6c7fe618e23b        mytraps:demo        "sh -c 'sleep 25;exi…"   40 seconds ago      Exited (3) 14 seconds ago                       mycontain3
d4e1bb11e55c        mytraps:demo        "sh -c 'sleep 15;exi…"   43 seconds ago      Exited (2) 27 seconds ago                       mycontain2
bee5cbf37052        mytraps:demo        "sh -c 'sleep 10;exi…"   44 seconds ago      Exited (1) 33 seconds ago                       mycontain1

This functionality is not very exiting but may have some use case: you have several batch containers that may run for maybe an hour or more. You expect all to complete successfully.

Instead of running docker ps -a every few minutes ( breaking your otherwise thinking workflows ), you can use this command in a new shell to watch those containers for you. When all your many containers finishes the command will show the prompt again: if you have a list of zeros shown then success ... all containers exited successfully.

(No output shown for commands below. Try them by yourself. )

You can use :

docker ps -a --filter "name=mycontain1"  --filter "name=mycontain2" --filter "name=mycontain3"

but this is really longwinded.

Note all containers use the same image: mytraps:demo

docker ps -a --filter "ancestor=mytraps:demo"

ancestor filter: Filters containers which share a given image as an ancestor.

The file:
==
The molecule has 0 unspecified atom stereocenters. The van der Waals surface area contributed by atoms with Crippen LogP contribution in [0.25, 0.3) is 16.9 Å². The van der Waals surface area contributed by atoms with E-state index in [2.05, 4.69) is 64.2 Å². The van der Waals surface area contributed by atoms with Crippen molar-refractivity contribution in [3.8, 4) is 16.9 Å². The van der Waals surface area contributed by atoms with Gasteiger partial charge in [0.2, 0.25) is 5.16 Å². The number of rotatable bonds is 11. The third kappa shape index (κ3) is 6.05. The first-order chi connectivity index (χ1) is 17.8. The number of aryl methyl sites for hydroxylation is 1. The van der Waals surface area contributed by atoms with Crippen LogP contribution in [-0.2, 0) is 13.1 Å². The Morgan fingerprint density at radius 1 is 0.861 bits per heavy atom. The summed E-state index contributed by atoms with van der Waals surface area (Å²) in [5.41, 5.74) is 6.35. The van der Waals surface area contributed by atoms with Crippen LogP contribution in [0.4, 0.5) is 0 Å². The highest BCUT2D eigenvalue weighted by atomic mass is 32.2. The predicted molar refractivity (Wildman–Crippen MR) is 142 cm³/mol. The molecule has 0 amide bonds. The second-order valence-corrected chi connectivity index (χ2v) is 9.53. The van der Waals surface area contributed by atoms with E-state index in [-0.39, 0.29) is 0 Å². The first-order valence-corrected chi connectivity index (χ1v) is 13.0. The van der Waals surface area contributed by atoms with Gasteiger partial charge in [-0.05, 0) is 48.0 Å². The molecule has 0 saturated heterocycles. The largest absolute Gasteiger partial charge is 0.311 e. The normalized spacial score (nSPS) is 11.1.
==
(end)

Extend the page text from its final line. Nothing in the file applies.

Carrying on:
Much shorter than before.

The shortest typing winner is

docker ps -a | grep mycontain

or even ( in this case )

docker ps -a | grep mytraps

If you define an alias mypsa:

alias mypsa='docker ps -a | grep '

then you can use :

mypsa traps
mypsa contain

docker container port

List port mappings or a specific mapping for the container

docker ps -a also shows port mappings. Therefore I am not going to investigate this command here.

Tutorial Cleanup

Prune stopped containers:

docker container prune -f 
 
docker image rm mytraps:demo 

We used alpine:3.8 image a lot. Since you will probably use it in future I suggest you do not delete it.

Conclusion

In these 2 tutorials you used nearly all 25 docker container commands. You now have a good understanding of what commands you can apply against your containers.

If you want to become a Docker expert in shortest time I suggest you do similar tiny and quick ( but very useful ) exercises with all the Docker functionalities.